By Caitlin Sweany-Mendez, MPH, Health Care Transformation Task Force, and Margie Powers, MSW, MPH, Pacific Business Group on Health
Caring for the complex chronically ill — a population that makes up about 5 percent of patients and nearly 50 percent of health care spending — is remarkably challenging. It’s also essential, as the United States transitions to a health care system that is driven by value.
Complex care management programs offer tremendous potential in reducing unnecessary costs and improving patient outcomes by coordinating care across settings, providing non-medical services such as transportation and food assistance, and encouraging individuals and their caregivers to actively participate in their care. But while many successful programs already exist, many simply aren’t receiving the long-term funding they need to sustain and scale.
New research by the Pacific Business Group on Health and the Health Care Transformation Task Force shows that the struggle for well-deserved financing is directly tied to complicated relationships between and within providers and payers. Commercial payers may not know about the value of provider-led programs, and providers may not be adequately communicating that value. Often, the lack of communication plays out internally in provider-led programs before it rises to an external level: clinical, financial, and legal teams may not be on the same page about the value of complex care management.
How can we bridge the gap?
Building internal relationships within provider-run programs
Good communication on the value of complex care management programs starts internally with clinical leads. Care program leaders must be able to make a strong case for the long-term value of these programs to senior management in their provider organizations. They must be able to work with finance specialists to create effective business cases, which can in turn be used to build support among organizational leadership. Top-level institutional support for care management programs can be crucial to ensuring funding, even if outside reimbursement is not available.
Complicated hierarchies and information silos can make it difficult to foster internal relationships and align stakeholders around the value of complex care management. This is especially true in health systems with an entrenched fee-for-service mentality: programs that work to curtail emergency department use and inpatient admissions may be perceived as counter to the organization’s financial goals. When pursuing a relationship with finance and legal teams, clinical leads should:
- Identify a liaison (i.e., a chief medical officer) to act as an initial conduit and program champion to help facilitate relationship-building;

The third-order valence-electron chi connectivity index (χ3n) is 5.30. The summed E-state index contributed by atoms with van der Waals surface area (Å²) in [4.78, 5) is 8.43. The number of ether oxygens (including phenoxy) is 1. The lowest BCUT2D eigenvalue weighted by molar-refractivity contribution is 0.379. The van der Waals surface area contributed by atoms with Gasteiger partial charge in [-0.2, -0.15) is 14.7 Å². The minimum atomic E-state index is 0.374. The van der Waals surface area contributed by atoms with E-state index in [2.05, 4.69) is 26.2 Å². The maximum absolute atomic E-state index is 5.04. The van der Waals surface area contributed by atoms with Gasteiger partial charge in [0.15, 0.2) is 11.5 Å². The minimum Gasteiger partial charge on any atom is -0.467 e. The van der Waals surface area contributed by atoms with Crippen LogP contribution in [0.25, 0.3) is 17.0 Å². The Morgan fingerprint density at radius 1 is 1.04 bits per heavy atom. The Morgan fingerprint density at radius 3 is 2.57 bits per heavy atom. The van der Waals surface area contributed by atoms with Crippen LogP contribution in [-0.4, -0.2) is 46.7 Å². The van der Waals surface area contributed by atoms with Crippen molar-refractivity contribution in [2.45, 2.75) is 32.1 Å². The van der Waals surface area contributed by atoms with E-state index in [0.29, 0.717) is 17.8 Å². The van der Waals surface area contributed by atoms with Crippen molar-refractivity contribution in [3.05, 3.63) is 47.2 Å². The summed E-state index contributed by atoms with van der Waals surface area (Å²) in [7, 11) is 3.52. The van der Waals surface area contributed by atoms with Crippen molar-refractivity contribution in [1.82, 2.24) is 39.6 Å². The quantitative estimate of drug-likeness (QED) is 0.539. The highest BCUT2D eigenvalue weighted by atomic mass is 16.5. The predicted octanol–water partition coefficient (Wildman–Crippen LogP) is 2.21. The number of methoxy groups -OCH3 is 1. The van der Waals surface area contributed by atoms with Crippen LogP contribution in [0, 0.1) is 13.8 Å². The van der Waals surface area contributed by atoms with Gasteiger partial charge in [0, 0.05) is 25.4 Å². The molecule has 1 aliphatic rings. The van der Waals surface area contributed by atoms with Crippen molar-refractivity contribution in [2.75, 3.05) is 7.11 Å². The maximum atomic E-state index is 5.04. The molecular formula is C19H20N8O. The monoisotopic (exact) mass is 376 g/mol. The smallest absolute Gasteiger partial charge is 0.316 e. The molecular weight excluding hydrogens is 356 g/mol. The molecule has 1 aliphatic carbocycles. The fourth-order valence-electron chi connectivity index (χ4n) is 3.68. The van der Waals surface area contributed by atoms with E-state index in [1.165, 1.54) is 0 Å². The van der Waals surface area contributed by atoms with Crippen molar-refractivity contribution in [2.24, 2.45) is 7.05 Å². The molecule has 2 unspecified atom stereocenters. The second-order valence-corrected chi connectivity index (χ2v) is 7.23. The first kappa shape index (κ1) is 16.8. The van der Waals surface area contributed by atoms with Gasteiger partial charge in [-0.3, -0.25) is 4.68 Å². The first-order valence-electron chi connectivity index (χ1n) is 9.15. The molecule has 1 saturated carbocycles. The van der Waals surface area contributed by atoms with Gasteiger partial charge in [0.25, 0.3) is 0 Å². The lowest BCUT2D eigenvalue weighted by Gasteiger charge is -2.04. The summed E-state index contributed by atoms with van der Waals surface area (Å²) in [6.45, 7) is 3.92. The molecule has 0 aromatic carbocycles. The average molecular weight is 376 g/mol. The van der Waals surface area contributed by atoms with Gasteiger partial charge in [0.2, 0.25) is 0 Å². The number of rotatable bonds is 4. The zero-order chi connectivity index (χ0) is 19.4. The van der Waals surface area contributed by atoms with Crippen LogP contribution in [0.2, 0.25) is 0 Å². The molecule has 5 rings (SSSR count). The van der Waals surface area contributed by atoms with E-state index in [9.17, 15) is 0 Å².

- Schedule in-person meetings and establish a regular cadence for contact to encourage personal interaction;
- Be open to learning more about institutional and departmental priorities, as well as relevant financial and legal terminology/concepts; and
- Share materials that highlight the key goals and value of the program — not just from a clinical perspective but also from a financial perspective.
Once providers have secured internal buy-in, then they’re ready to initiate a conversation with payers on how funding these programs can be beneficial for both parties.
Building relationships with payers
The long-term goal of most provider-run care management programs is to obtain sustainable reimbursement. Good payer-provider communication is, of course, a two-way street. So how can providers cultivate a healthy partnership with payers?
Providers should build on existing positive relationships wherever possible and cultivate personal connections with receptive payer contacts. Finding an initial receptive payer, and building evidence of a successful partnership, may also help create momentum for relationship-building with other payers down the line.
Payers, for their part, should be open to learning about provider-run care management programs and potential delegation of responsibilities. For larger payers that have established and streamlined care management programs, the prospect of paying providers to perform some or all of these services may initially seem unappealing; they’ll be more likely to partner with provider organizations if they see evidence of other successful partnerships, a strong existing working relationship, and a sharp business proposition. It may also be useful to start small, with reimbursement for select services and sharing of data for optimal care coordination.
Complex care management is a powerful tool to improve the lives of medically complex patients, decrease unnecessary health care expenditures, and help move the industry toward value. As programs continue to evolve in their sophistication and efficacy, relationships and creativity will be key to developing sustainable financing.
Editor’s note: This blog was informed by research on best practices in care management contracting, conducted by the Health Care Transformation Task Force and the Pacific Business Group on Health. Read the report, Best Practices in Care Management Contracting for the High-Need, High-Cost Population, and the accompanying practical guidance document, Contracting for High-Need, High-Cost Populations.